* * *

In a recent workshop with David W. he said the best poets these days are writing poems that *sound* like what they are about. If you're reading about soldiers walking through the mud, your poem is wet and heavy sounds, like mud slowing you down and sticking to your boots. If you're writing long lines with a fast beat, you are not honoring your poems' subject. Your voice does not compliment the poem.

Vowels are emotional sounds. The ooohs and aahhs of life. Let them be the sounds that carry your words and thoughts.

If you're wanting to show a peaceful scene and your poems if full of C/K sounds-- chuck and muck, jack and clack, your poem is too noisy for your subject. Now, if you're writing about gunfire, a riot, or chaos and your poem is C/K sounds, you may be onto something.

My best advice for finding music in your poems is read your poems out loud. Read them to your cat, your walls, your space heater. But make your voice say every word. Do not just rely on what your poem looks like on paper. Say it again and again out loud. You will find the extra beat, the word that doesn't fit, the places where you lose the poetry and move into prose. You will find rhymes you didn't hear before and maybe you'll add more, or you'll carry a sound from one line to another. Keep reading your aloud until there is nothing more you can cut out, until it slips from your tongue and you realize, what you've said could not be a paragraph, but could only be a poem.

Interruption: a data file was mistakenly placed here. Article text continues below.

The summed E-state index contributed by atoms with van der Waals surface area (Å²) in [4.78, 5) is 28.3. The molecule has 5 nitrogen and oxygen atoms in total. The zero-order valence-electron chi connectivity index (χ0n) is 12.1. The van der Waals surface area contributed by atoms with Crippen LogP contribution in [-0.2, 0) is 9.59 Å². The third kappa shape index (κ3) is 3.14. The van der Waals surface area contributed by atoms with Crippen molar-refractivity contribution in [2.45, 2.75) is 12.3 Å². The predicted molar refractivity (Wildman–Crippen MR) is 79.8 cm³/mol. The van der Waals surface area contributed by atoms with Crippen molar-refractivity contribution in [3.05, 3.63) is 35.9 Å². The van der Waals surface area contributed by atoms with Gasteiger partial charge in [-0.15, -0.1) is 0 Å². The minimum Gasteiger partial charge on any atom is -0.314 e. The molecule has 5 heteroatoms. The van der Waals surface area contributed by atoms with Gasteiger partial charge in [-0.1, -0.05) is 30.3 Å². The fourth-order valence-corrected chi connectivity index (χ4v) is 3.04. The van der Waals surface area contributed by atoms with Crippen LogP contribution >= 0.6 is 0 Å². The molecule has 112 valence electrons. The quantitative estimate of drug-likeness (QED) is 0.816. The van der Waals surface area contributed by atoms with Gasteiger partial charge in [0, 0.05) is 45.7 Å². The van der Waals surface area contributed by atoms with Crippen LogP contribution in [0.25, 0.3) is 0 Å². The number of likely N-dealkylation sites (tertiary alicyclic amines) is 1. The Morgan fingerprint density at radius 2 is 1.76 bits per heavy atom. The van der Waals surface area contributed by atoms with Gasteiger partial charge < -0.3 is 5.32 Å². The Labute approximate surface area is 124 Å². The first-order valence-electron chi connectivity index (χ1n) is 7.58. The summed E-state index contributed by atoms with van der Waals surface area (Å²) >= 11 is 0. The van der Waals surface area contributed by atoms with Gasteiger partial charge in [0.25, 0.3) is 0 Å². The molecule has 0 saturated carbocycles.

David W is famous in our parts for saying that many of today's poets are writing "arranged prose." I thought it was insulting the first time I read it, but what he's saying is--

You can just add
a line break

or a stanza break

and make what you're written
a poem.

The more we remember this as poets, the better our poems will be.
Read just the vowels of your poem. Read just the consonants.

There is a reason William Carlos Williams wrote Red Wheelbarrow to look like this--

so much depends
a red wheel
glazed with rain
beside the white


Can you hear the music in the beats of the poem?

So much depends UPON, a red wheel BARROW, glazed with rain WATER, besides the white CHICKENS.

It's got a nice beat and you can dance to it. We've got--wheel, water, white. We've got glAzed with rAin. We've got besIdes the whIte/ chIckens. We've got A rEd whEEl. Vowels sounds playing together. Lines that break to make the tempo. He's controlling how this poem is spoken.

* * *

Vowels are an easy way to control the mood of your poem or to compliment the subject of your poem. Yes, if you want to be a witch-- It's easy, sneek a few eee's in, see how easy breezy it is to create an eery high pitched sound. Or go low, with the oh, O, row row row your boat, try to say that as a witch.

So to find the music in your poems, you must speak your poems and listen.

Hope that helps!